3. Microsoft manages end to end virtual and physical resources for Windows shops:

Microsoft has made a lot of noise with its Hyper-V server virtualization product and the emerging suite of management tools it is promising that go along with its management tools for physical resources.  Although it also supports SUSE and Red Hat Linux, it’s possible it could spread its footprint in the Windows environment to support storage and network virtualization with the proper hardware partnerships.  For Windows-only shops, managing all the physical and virtual resources with one set of interfaces for developers and administrators would be ideal.  I don’t know how difficult it would be to accomplish the storage and networking portions.

4. Red Hat or Citrix could do the same as 1 or 2 for Red Hat Linux shops

Although XenServer supports more Linux distributions than Red Hat, plus Solaris on X86, it’s hard to see application developers and system administrators committing to another distribution for end-to-end deployment.  The challenge with a Red Hat deployment as platform for end to end virtualization is that they’ve lost control of their virtualization technology to Citrix.  And it’s hard to see application developers committing to API’s promoted by a firm known for terminal services.

5.  HP Openview or IBM Tivoli manage both virtual and physical infrastructure in mulit-vendor shops:

At the beginning of the decade, this was the default assumption held by industry analysts and probably most customers.  The core assumption for this scenario today is that these are the incumbent vendors for multi-vendor shops and they are the only ones who can bring order to the chaos.  The challenge they face is that they appear to have almost no presence in the market for virtualization infrastructure right now.  Their server businesses are among VMware’s biggest partners.  They are in no position to define the developer interfaces to virtualization products.  A more likely scenario is that they integrate their management tools with VMware, Xen, and Microsoft’s Hyper-V.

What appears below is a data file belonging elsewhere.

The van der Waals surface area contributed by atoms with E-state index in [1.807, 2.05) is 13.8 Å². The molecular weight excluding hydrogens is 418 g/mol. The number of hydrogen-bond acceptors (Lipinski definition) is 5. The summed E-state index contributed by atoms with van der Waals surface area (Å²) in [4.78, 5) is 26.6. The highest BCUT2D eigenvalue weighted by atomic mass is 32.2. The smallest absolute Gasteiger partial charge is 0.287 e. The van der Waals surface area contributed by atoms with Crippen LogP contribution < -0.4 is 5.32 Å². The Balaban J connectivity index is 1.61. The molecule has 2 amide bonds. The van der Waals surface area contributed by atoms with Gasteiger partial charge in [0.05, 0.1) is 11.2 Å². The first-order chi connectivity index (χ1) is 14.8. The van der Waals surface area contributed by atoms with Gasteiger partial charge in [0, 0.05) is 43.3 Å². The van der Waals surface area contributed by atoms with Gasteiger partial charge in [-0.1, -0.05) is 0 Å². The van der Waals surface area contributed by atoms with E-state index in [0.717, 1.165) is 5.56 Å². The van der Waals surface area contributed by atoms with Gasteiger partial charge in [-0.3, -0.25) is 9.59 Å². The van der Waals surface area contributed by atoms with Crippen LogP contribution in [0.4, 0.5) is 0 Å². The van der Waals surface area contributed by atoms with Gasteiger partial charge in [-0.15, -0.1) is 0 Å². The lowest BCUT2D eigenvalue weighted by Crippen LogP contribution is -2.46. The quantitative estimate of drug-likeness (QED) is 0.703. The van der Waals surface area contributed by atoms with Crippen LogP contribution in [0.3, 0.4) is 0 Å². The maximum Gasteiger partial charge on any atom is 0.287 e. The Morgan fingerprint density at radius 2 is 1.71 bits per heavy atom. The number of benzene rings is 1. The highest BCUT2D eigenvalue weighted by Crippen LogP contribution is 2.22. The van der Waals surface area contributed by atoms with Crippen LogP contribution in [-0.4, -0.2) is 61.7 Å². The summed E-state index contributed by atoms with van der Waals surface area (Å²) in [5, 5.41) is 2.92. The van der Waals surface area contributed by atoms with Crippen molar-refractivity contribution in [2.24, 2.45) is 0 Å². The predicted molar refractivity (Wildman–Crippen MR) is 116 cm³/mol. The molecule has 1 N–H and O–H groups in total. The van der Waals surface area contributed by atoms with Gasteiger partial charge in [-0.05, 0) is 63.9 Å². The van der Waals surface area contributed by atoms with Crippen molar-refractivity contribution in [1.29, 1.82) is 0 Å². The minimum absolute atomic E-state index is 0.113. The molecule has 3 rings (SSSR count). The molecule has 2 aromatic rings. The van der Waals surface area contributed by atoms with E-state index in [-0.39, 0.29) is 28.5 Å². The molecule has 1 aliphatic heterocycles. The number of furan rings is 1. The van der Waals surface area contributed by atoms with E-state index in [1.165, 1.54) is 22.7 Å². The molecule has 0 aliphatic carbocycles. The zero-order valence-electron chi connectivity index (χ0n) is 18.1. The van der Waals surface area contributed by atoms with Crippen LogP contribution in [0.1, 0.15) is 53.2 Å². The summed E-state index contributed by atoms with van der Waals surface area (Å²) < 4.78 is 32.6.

6.  Individual vendors like Oracle and SAP write their own policy-based virtualization into their infrastructure:

Oracle already announced support for the Xen server but SAP’s plans for multi-tenancy are less clear.  But in this scenario, each vendor builds virtualization support into its own products.  In Oracle’s case, presumably this would be the database, application server, and the business applications that support them.  In SAP’s case, this would probably mean its NetWeaver application server and the related business applications.  This vertically integrated approach has some challenges of its own.  Customers running SAP on top of Oracle infrastructure, for example, would have conflicting policy-based administration layers trying to ensure SLAs.

7. Cloud computing vendors create their own purpose-built virtualization infrastructure

Rather than adopt the commercially available products, the major cloud computing vendors such as Google, Microsoft, Yahoo, Amazon, and, etc. all build technology specifically for their platforms.  So far, all but Microsoft seem to be pursuing this path.  However, only Microsoft is talking specifically about seamless scalability from running software hosted on the customer’s premise to cloud-based deployment.  If customers are interested in seamlessly migrating their enterprise software into the cloud, other than Microsoft, they’re going to have trouble working with these vendors.  More likely, these vendors are going to be the platforms for a new class of consumer-facing Web software.  Microsoft and other yet to emerge vendors are likely to be the cloud platforms of choice as today’s enterprise software migrates to the cloud.